To assist in this massive recruiting drive in the context of a historically tight labor market, Home Depot is launching a series of new technological tools to help it recruit and onboard tens of thousands of new employees as efficiently as possible. In a press release last week, the company described an app that allows candidates who have submitted applications to self-schedule their in-person interviews at their convenience. The press release adds that 80 percent of candidates have used Candidate Self-Service since Home Depot began piloting the app in November:
Candidate Self-Service is the latest in a series of enhancements The Home Depot has made to its application process. Last spring, the company saw a 50 percent increase in candidates after rolling out its 15-minute application, Mobile Apply and Text-to-Apply capabilities.
A the Wall Street Journal last month, Joann Lublin examined an emerging trend of boards using a buddy system that pairs new members with more experienced mentors to help them “figure out the boardroom’s cultural norms, power brokers—and even the right place to sit.” Companies using this technique include Cisco, Foot Locker, Nasdaq, and Applied Materials, and a 2016 survey by the National Association of Corporate Directors found that 33 out of 296 US Companies with orientation programs for new directors were assigning senior members to mentor them.
This buddy system, corporate governance experts told Lublin, was “virtually unheard of” five years ago but is growing increasingly common, with one expert predicting it could be in use at 50 Fortune 500 companies by 2020.
This may be in response to recent reports on board struggles, including a survey last year finding that many directors had negative perceptions of their boards. Some of the shortcomings identified in the survey include boards not bringing in relevant talent and directors not giving each other honest feedback. Based on our research at CEB, now Gartner, we have argued that the head of HR is perfectly positioned to step in and support the board with its current talent challenges.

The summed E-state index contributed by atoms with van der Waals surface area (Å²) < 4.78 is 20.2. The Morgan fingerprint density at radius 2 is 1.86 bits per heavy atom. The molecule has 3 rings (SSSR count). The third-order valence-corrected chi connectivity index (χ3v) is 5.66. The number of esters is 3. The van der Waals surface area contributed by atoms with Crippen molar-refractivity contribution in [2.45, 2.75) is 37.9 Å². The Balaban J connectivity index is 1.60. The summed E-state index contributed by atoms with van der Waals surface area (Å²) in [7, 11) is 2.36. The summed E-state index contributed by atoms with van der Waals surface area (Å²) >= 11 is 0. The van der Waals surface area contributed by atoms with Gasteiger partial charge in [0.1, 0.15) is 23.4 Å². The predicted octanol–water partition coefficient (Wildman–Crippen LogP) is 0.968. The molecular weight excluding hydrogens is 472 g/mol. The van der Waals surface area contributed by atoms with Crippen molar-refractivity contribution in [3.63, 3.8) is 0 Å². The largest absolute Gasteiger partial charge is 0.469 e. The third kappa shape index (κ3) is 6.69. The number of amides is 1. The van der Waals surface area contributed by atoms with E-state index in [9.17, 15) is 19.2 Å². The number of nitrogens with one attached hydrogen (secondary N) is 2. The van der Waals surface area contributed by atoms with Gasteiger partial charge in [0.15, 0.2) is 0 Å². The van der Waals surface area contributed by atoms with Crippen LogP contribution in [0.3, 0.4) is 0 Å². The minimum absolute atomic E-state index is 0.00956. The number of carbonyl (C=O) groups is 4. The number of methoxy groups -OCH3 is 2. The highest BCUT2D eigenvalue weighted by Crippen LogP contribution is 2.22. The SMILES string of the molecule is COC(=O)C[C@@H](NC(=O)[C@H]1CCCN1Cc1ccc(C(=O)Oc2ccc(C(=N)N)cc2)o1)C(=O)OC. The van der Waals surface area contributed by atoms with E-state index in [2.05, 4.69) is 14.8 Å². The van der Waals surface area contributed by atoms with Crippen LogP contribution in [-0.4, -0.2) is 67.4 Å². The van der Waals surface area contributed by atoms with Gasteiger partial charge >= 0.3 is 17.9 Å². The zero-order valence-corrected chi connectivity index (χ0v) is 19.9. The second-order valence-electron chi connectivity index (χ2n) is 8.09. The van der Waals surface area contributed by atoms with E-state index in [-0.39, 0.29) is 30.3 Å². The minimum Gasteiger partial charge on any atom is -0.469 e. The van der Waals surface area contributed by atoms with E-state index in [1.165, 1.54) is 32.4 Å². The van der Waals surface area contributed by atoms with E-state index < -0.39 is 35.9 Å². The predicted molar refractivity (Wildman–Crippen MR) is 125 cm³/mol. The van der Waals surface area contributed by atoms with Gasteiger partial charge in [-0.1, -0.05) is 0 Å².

Dissecting the goal of the buddy system, which is to acclimate new board members, we find further reason to advocate for heads of HR to increase their involvement with the integration of new board members. In their role, CHROs are responsible for talent and culture, critical areas for a new board member who needs to become familiar with an organization quickly. And this is not going unnoticed by organizations, as nearly 30 percent of CHROs tell us they are more responsible for onboarding board members now than they were three years ago. (CEB Corporate Leadership Council members can see the full results of our 2017 CHRO survey here.)
The US workforce includes roughly 9.8 million veterans, roughly 32 percent of whom served in the armed forces after 2001. These veterans and their spouses have become a focal point for progressive employers seeking to hire from a diverse and often highly qualified pool of talent that is often underutilized. Thanks in part to these efforts, as well as the work of many organizations dedicated to connecting vets with job opportunities, the number of unemployed veterans in the US has declined substantially over the past four years.
Organizations that make veteran hiring a priority do so not only out of respect for their service and sacrifice, but also because they recognize the value veterans can bring to their organization as employees. Our analysis at CEB, now Gartner, finds that veterans are slightly more productive than non-veterans and have lower turnover, by 2-3 percentage points. In fact, the average veteran employee contributes an additional $7,500 to an organization’s overall performance.
Yet despite the extra value veterans have to offer, many employers still shy away from hiring them due to misconceptions about their characteristics, abilities, and needs. At CEB’s ReimagineHR event in Washington, DC, on Thursday, Chris Ford, founder & CEO of the National Association of Veteran-Serving Organizations (NAVSO), led a panel discussion on strategies for recruiting and retaining veterans with Mark Erwin, Special Assistant to the Secretary at the US Department of Veterans Affairs, Ret. Major General Paulette Risher, Chief Programs Officer at Still Serving Veterans, and Dan Goldenberg, executive director of the Call of Duty Endowment. The panelists shared a number of important and in some cases surprising facts about veterans in the American workforce: